The Fifteen Mile House
But first, since Friday Fictioneers is all about fiction, I’ve asked Ula Grace if I could use the play she wrote about this house. For those who have followed my blog, they may remember that Ula was Tedbook’s Foreign Correspondent for many years. Now she is a student at Rutgers University (an honor student I might add… that’s what grandparents do) and in her living room, on their hearth, there is a ball and chain from Folsom Prison, she wanted to know all about the history. Here is the story she wrote for a creative writing class. I know it’s over 100 words, live with it…
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Prison Break… by Ula Grace
California, late 1880s. The barn at the Fifteen Mile House, not far from Folsom State Prison. A convict is attempting to saw through the chain holding the ball to the shackle around his ankle. He is wearing black and white prison stripes.
Whilhelmina Deterding walks into the barn. He doesn’t see her.
Convict: (muttering) Almost there, almost there…
Wilhelmina gasps and hides
Convict: (breaking through the metal) Finally!
He turns around and sees her
Convict: (still holding saw) Don’t scream. I won’t hurt you if you cooperate. I’m gonna need new clothes. You’re gonna find ‘em for me.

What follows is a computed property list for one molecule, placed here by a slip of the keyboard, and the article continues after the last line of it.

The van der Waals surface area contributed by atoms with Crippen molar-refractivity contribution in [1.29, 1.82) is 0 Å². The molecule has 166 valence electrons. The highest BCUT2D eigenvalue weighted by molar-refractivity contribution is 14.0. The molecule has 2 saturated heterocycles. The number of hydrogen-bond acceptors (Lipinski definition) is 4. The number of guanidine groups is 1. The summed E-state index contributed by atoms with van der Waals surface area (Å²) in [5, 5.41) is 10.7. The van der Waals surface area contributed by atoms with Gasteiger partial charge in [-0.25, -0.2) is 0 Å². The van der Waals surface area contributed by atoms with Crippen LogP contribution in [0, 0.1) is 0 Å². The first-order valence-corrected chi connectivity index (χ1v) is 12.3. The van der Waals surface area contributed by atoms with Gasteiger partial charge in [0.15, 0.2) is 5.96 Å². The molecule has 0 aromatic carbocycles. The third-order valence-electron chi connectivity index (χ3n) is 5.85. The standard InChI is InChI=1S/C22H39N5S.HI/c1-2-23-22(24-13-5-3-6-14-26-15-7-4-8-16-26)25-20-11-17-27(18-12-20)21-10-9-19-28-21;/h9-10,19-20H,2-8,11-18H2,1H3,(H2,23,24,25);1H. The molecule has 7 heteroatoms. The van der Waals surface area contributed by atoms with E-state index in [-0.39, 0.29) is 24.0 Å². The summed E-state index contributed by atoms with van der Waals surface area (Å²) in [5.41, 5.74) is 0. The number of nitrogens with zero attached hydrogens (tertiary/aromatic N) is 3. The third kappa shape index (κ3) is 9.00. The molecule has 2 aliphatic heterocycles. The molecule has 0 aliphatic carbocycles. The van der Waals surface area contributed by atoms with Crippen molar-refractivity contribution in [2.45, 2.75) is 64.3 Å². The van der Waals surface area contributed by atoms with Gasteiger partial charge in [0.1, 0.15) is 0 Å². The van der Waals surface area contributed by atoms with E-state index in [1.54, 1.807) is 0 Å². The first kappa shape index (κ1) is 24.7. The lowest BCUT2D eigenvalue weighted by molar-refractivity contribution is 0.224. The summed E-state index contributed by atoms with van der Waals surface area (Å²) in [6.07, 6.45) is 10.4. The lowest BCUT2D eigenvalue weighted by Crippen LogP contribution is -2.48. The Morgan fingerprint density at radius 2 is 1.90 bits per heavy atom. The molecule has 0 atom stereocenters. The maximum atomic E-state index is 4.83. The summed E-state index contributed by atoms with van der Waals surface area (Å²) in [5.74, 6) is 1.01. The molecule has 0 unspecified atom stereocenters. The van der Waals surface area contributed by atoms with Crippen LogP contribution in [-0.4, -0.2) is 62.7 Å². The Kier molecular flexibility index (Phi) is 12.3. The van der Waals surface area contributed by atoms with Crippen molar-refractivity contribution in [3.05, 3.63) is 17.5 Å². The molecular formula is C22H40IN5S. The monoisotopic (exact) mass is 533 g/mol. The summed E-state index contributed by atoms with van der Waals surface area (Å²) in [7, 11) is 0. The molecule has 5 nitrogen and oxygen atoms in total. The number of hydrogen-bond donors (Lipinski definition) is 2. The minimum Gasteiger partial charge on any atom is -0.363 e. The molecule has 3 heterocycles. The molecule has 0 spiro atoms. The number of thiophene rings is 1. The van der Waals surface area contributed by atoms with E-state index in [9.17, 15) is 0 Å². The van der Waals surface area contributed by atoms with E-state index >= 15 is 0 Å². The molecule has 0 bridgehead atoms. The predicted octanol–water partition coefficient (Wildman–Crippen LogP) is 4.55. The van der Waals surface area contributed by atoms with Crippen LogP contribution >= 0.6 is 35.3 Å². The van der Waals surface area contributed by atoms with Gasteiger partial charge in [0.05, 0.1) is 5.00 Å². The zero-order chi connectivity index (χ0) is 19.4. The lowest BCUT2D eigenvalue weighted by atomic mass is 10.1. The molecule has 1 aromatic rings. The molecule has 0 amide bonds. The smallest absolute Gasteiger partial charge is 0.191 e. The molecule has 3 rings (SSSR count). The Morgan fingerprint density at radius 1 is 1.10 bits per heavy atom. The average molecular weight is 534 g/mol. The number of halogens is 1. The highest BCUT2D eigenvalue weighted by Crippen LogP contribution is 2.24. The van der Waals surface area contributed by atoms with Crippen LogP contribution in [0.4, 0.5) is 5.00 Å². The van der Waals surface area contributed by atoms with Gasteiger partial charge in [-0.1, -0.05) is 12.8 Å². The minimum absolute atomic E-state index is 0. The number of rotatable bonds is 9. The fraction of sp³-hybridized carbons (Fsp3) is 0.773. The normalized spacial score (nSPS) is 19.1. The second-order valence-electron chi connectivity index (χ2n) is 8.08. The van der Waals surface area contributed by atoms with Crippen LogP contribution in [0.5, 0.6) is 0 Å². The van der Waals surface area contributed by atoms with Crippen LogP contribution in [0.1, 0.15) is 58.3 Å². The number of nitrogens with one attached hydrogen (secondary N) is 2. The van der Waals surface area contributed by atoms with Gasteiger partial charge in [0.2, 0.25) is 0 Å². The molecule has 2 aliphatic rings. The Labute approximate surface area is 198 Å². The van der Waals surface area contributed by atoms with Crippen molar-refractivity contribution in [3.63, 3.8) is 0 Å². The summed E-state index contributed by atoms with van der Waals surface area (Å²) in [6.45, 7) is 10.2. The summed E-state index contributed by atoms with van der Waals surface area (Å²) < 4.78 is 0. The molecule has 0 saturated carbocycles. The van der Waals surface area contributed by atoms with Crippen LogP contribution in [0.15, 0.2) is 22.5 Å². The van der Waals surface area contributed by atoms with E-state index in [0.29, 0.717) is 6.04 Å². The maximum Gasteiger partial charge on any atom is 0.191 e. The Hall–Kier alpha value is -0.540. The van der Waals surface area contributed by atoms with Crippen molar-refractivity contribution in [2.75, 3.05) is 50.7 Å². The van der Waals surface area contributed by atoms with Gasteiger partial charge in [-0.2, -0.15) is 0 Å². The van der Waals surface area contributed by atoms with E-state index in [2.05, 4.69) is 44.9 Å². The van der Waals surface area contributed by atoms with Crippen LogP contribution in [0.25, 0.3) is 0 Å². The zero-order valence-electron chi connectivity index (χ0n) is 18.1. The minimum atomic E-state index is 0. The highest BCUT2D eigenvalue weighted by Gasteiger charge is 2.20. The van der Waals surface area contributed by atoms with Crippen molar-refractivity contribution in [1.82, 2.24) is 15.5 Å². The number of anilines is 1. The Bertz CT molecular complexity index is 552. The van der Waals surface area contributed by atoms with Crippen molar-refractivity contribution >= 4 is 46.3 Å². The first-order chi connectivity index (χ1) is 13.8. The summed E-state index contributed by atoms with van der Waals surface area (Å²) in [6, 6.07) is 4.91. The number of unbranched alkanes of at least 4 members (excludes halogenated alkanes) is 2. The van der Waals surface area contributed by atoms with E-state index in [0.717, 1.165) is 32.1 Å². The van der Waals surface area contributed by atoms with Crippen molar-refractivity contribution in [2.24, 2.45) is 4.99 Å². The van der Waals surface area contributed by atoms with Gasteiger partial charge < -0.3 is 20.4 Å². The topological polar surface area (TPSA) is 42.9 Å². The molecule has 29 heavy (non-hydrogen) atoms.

Wilhelmina: (pointing to the door of the tool shed) Th-there should be some clothes in there.
Convict: Go git ‘em for me.
Wilhelmina walks to the door of the shed. The convict follows behind. She reaches in and pulls out a pair of coveralls and a coat
Wilhelmina: (quietly) Are you from Folsom? How did you escape the chain gang?
Convict: (taking off his uniform) It’s better if you don’t know.
Wilhelmina averts her eyes as he strips and puts on the coveralls, leaving the striped uniform on the ground next to his shackle
Convict: I’m gonna leave now. Yer not to make a sound or a fuss til I do. Nor leave this barn til ten minutes after I leave, ya hear?
Wilhelmina: (to herself) What am I supposed to do with these prison rags…?
The Convict hears her as he leaves with the coat over his arm
Convict: (calling back) Make ‘em into a quilt or something!